One of the things I (Anthony Crosby) love most about running Anthony Around Town has to be the fact that I get to learn so much about topics I would have no experience with, otherwise. Shockingly, I’ve never competed in a Miss Nevada competition. I’ve never written a hit Country music song. I’ve never opened a fitness gym etc. But I have the privilege of being educated on a lot of different things the world has to offer by talking with gifted and passionate individuals in our community. And this week was no exception as I sat down with someone who has spent eighteen years of his life practicing the art of Kung Fu. Now, I’ve seen a few movies about a panda who has some skills in the area, but that’s probably as far as my expertise in that field goes. So, it was an honor to sit down and chat with a real seasoned pro!
Did you take a second to look at the picture above? That wasn’t captured at some studio somewhere in town. No, that was taken in the home of today’s guest, Ken Grange. Typically, my interviewees and I will meet up for coffee somewhere, but this was the first time I’ve talked to someone in a dedicated martial arts space! And I would say, my talk with Ken was just as fascinating as our meeting location. “I’m married with six kids (three oldest are boys, and three youngest are girls). I’ve lived in Elko for about nine years now. I manage a business here in town (Consolidated Electrical Distributors), and we sell electrical parts; I enjoy it. And probably the unique part about me is that I study Wing Chun Kung Fu. I’ve been doing this one art for eighteen years. My first Si Fu was a man named Ron Heimburger; he had brain cancer, and he’s been gone for eight years or so now. So, now my Si Fu is one of my older Kung Fu brothers out of Utah; I try to get over there about once a month to practice. And, if everything pans out right, we go out to Hong Kong about once a year to train for a couple of weeks.” You seem very dedicated to your practice, Ken! What got you started down the Kung Fu road? “I was going to school in St. Geroge Utah and my roommates, and I always took a PE class every semester, something fun to do to blow off some of the other classes. And I saw Kung Fu in the course book; I went to one class, and the instructor showed us how to inch punch somebody. And I was sold; you see somebody gets inch punched across the room, you know it’s pretty cool. I wanted to learn that! I went and signed up, met my Si Fu, and have been doing it ever since.”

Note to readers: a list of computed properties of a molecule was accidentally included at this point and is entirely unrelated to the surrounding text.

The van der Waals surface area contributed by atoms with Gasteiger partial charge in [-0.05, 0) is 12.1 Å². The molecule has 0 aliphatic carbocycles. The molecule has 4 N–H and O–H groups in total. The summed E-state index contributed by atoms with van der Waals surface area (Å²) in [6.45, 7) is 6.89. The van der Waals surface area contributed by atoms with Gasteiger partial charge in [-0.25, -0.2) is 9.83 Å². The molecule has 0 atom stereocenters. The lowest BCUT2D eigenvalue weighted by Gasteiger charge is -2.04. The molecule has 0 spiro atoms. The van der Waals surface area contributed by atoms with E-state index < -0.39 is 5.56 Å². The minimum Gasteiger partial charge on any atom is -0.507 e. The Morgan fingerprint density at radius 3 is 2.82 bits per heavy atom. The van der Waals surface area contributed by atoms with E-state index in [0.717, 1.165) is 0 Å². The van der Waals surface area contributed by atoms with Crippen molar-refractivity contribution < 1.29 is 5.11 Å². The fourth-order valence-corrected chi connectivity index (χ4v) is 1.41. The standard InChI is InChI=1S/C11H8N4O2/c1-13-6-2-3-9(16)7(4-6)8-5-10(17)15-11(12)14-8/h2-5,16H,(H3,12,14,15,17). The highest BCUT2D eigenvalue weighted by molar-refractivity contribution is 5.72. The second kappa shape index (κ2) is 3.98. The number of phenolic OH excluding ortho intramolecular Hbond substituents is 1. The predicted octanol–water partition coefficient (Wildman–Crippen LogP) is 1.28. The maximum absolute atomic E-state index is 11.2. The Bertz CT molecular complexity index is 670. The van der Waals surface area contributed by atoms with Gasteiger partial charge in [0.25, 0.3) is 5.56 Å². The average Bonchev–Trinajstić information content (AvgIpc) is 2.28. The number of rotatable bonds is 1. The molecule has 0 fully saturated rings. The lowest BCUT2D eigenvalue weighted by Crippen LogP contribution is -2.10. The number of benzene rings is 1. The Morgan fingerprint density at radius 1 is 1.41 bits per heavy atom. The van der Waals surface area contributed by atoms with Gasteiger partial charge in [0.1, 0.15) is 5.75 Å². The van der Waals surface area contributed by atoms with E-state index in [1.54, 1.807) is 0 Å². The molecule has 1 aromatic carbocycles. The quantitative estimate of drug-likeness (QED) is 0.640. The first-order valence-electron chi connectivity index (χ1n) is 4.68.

Interesting stuff, Ken. Now, for those of us out there like myself who get a majority of their martial arts demonstrated to them by the Power Rangers, what exactly is the art of Wing Chun? What makes it different from any form if fighting? “Wing Chun is a Southern Chinese boxing art. It’s a lot of handwork with trapping and control. The kicking in Wing Chun is all low leveled kicking. It’s all knees and ankles, aimed low. And normally we would try to redirect punches, instead of stopping or blocking punches. Theoretically, this would help a smaller person as one of the first Si Fu’s of Wing Chun, Ip Man, was not a big man at about 5’2 and maybe one hundred pounds.”